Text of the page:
And it’s not just under-estimation of costs. Errors in forecasts of travel demand for rail and road infrastructure are also endemic. He found that actual passenger traffic for rail projects is on average 51.4% lower than forecast traffic. He says:

This is equivalent to an average overestimate in rail passenger forecasts of no less than 105.6 per cent. The result is large benefit shortfalls for rail. For roads, actual vehicle traffic is on average 9.5 per cent higher than forecasted traffic. We see that rail passenger forecasts are biased, whereas this is less the case for road traffic forecasts.

He also found that nine out of ten rail projects over-estimate traffic; 84% are wrong by over ±20%; it occurs in all countries studied; and has not improved over time.

Thus the risk associated with rail projects in particular is extraordinary. They face both an average cost overrun of 44.7% and an average traffic shortfall of 51.4%.

Professor Flyvbjerg identifies three possible causes for these errors. One is technical error – this relates to factors like inadequate data and the inherent difficulty of forecasting the future. It is the customary defence when projects fail. Another is psychological error, like optimism bias. Finally, there’re political and economic explanations, where promoters, investors and politicians deliberately under-estimate costs and over-estimate benefits.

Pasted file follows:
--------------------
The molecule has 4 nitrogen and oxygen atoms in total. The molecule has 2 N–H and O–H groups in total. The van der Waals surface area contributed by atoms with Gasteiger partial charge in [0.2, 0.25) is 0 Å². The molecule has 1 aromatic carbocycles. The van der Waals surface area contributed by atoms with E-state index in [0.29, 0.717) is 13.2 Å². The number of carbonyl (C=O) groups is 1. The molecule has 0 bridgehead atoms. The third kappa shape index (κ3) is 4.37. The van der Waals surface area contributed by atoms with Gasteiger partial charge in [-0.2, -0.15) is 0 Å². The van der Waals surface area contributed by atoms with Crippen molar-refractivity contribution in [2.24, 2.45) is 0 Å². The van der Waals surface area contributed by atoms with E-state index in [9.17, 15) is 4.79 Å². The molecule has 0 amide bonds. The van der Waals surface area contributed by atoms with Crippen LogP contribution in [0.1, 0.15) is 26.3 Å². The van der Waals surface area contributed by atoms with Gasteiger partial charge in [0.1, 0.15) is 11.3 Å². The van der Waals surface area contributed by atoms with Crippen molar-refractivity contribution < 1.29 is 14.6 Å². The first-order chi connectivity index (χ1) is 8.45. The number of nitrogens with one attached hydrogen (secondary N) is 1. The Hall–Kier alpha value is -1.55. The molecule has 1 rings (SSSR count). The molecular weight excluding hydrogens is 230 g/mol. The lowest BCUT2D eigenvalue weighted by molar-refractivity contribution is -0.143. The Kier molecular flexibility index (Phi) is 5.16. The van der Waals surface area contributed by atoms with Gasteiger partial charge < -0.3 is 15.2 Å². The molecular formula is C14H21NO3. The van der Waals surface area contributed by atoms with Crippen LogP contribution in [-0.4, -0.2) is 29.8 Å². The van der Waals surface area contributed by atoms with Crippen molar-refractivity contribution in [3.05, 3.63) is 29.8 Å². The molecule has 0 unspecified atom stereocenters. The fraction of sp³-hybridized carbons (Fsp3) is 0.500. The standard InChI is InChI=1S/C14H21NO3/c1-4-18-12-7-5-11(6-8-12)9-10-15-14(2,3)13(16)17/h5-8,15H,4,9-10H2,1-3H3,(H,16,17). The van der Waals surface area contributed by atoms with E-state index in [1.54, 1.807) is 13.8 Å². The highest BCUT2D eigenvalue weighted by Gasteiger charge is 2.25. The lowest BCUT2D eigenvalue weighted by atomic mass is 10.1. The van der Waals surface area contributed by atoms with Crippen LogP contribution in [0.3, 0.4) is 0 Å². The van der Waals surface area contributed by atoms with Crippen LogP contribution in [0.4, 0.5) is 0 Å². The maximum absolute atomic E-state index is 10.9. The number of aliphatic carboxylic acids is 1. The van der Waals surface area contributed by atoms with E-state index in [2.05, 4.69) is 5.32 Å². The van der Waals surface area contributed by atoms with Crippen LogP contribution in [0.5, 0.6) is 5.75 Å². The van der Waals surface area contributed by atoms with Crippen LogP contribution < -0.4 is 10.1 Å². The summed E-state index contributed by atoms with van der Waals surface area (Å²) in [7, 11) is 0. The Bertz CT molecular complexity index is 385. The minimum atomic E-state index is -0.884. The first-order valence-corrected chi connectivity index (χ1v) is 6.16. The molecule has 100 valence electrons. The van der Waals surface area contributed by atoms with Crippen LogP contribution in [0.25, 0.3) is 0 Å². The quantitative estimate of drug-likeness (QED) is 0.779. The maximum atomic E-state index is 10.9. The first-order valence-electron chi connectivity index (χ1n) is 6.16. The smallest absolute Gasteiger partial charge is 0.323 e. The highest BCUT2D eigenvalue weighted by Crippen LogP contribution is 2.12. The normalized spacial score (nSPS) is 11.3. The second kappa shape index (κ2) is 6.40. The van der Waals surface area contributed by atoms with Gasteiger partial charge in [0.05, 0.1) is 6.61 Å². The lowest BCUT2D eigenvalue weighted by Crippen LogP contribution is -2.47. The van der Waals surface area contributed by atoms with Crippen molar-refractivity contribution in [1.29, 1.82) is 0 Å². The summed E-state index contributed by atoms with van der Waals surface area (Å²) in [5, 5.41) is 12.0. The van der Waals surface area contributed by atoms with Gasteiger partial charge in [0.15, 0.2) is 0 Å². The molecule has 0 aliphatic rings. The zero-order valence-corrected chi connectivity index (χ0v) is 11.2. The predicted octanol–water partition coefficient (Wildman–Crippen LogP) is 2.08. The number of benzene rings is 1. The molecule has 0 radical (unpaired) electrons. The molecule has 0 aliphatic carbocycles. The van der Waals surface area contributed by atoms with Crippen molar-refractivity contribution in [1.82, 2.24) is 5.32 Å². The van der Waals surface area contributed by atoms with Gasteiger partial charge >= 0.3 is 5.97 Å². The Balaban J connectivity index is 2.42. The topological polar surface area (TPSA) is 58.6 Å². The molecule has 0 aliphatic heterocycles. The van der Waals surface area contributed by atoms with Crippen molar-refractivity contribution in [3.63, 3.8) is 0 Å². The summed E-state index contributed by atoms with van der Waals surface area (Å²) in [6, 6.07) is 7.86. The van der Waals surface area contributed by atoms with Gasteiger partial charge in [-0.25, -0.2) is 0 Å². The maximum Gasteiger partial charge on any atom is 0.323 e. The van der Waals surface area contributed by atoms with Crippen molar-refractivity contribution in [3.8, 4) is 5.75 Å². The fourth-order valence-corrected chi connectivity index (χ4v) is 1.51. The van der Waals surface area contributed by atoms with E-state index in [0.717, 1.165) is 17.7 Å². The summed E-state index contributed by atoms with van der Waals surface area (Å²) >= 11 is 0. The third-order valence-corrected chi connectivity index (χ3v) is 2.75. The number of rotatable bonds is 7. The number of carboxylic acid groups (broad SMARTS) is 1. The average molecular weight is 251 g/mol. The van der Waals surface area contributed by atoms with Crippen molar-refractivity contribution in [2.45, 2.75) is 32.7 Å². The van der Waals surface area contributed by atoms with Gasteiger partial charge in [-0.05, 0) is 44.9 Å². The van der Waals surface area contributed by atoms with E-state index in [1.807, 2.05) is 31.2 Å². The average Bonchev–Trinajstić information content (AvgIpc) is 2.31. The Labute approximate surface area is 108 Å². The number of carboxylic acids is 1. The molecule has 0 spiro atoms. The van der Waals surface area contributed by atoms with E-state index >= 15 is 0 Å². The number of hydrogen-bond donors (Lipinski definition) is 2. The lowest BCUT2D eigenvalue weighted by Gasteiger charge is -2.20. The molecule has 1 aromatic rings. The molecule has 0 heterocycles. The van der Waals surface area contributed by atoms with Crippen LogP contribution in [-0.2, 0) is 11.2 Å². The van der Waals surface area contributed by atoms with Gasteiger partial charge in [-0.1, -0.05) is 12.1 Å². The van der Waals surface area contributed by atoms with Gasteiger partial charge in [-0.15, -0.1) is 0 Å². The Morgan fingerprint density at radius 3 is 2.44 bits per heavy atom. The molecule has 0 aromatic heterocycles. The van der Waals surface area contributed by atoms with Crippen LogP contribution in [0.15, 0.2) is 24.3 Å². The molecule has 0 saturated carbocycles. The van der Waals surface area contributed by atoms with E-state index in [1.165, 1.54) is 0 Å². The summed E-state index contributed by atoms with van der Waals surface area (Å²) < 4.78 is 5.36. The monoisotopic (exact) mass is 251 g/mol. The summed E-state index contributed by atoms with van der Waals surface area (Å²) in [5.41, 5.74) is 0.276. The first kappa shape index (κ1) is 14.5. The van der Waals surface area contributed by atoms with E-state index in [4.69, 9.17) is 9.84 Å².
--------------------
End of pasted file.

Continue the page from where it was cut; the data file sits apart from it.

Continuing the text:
Based on the various projects he examined, Professor Flyvbjerg rejects both technical and psychological theories as the primary cause of errors. He points the finger at political explanations – “strategic misrepresentation”, as he describes it. Promoters and forecasters have an incentive to intentionally under-estimate costs and over-estimate benefits to obtain approval and funding for their projects. This results in:

an inverted Darwinism i.e. survival of the unfittest. It is not the best projects that get implemented, but the projects that look best on paper…..Forecasting is mainly another kind of rent-seeking behaviour, resulting in a make-believe world of misrepresentation which makes it extremely difficult to decide which projects deserve undertaking and which do not.

Apart from “having a few forecasters serve time”, the key way to address the problem, he recommends, is via use of ‘reference class forecasting’. In essence, it involves comparing the project against a large sample of similar past projects to determine the range of cost and benefit miscalculations.